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Shopping for a new Hyundai Genesis?
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FEATURES | 10 out of 10
A ton of car for not a lot of money is what Hyundai is all about. That continues with this new Genesis.
Simply walk up to the trunk with the key fob in your pocket, wait three seconds, and the trunk opens. (Something tells us this will eventually bite someone. Somehow.)
Road & Track
At the lower end, Genesis delivers significant value-for-dollar, though it may be a tougher sell as a specced-up model in the $60,000 range, where its tech lags a bit behind (albeit pricier) competitors.
even a maxed-out Genesis ($51,500 plus options) comes in at thousands of dollars below its competition
You can make Hyundai's telematics/pairing/control system do about whatever you want, but in our view, it's become too complicated.
Those who are new to luxury cars and premium brands are often shocked to find that it's easy to add tens of thousands of dollars to the bottom-line sticker price—often just to get some of the features that you might assume to be included in a luxury model.
That's not the case with the 2015 Hyundai Genesis.
At the base level, for a starting price of ($38,950), the 2015 Genesis 3.8 includes power front seats (with height adjustment only for the driver), telescopic steering-wheel adjustment, rain-sensing wipers, steering-wheel paddle shifters, a rearview camera system, an eight-inch touch screen with navigation, Blue Link telematics services, Bluetooth hands-free calling and audio streaming, SiriusXM Travel Link, HD Radio, and a 4.3-inch display as part of the instrument cluster. All-wheel-drive models slot in at just $2,500 more and include heated rear seats, a heated steering wheel, and headlamp washers, too.
Those fine with the V-6 have three different ways to upgrade from there. With the Signature Package, you step up to HID headlamps, blind spot detection, rear cross detection, high beam assist, ventilated front seats, a power rear sunshade (and manual side shades), a power-adjusting steering wheel, a sunroof, and Lexicon Descrete Logic 7 premium surround audio. Adding the Technology Package brings to that upgraded leather upholstery, a driver's seat cushion extender and side bolster, a larger gauge-cluster LCD display, 64 gigabytes of music storage, and a suite of active-safety features (automatic emergency braking, smart cruise control, lane keep assist, lane departure warning), with the haptic steering-wheel warnings.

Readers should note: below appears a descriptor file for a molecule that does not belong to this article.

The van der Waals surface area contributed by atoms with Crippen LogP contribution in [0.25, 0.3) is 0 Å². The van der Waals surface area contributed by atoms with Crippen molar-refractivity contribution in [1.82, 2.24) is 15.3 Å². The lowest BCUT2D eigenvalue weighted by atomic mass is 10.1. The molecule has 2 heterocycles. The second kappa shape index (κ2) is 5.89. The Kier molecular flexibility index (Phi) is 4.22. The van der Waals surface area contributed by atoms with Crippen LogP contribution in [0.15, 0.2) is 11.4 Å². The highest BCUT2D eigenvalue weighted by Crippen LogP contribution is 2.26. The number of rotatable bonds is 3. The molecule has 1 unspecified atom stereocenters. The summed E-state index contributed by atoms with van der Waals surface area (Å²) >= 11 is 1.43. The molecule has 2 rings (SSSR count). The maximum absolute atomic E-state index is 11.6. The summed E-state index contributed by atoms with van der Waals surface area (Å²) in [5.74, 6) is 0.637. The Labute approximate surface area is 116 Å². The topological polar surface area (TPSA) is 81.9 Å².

Genesis 5.0 (V-8) models start with all that as standard, and add LED fog lamps, larger 19-inch wheels, quad exhaust tips, illuminated door sill plates, and matte-finish wood and aluminum trim.
On either 3.8 (V-6) or 5.0 (V-8) models, the Ultimate package adds a climate-control CO2 sensor, a power trunklid (with a neat proximity-sensing activation that doesn't require waving your foot), premium navigation with an upgraded display, the head-up display, Lexicon 17-speaker audio, and for the 3.8, the matte-finish wood and aluminum trim.
At the top of the lineup, the 5.0 Ultimate costs $55,700.
Hyundai's second-generation Blue Link telematics system has its debut in the 2015 Genesis sedan. New features include integration with Google Glass; Google Destination Search; remote start; and a new system of notifications that reminds drivers to warm their car in warm weather, or gives recommended departure times for a destination entered into the navigation system by smartphone app.
There are now 10 different exterior colors and four different interior hues, as well as three different glossy wood trims and four matte-finish ones.
If you’re shocked at how much it costs to equip the current crop of luxury sedans well, the 2015 Hyundai Genesis is a high-value compromise—one that won’t feel like a compromise at all.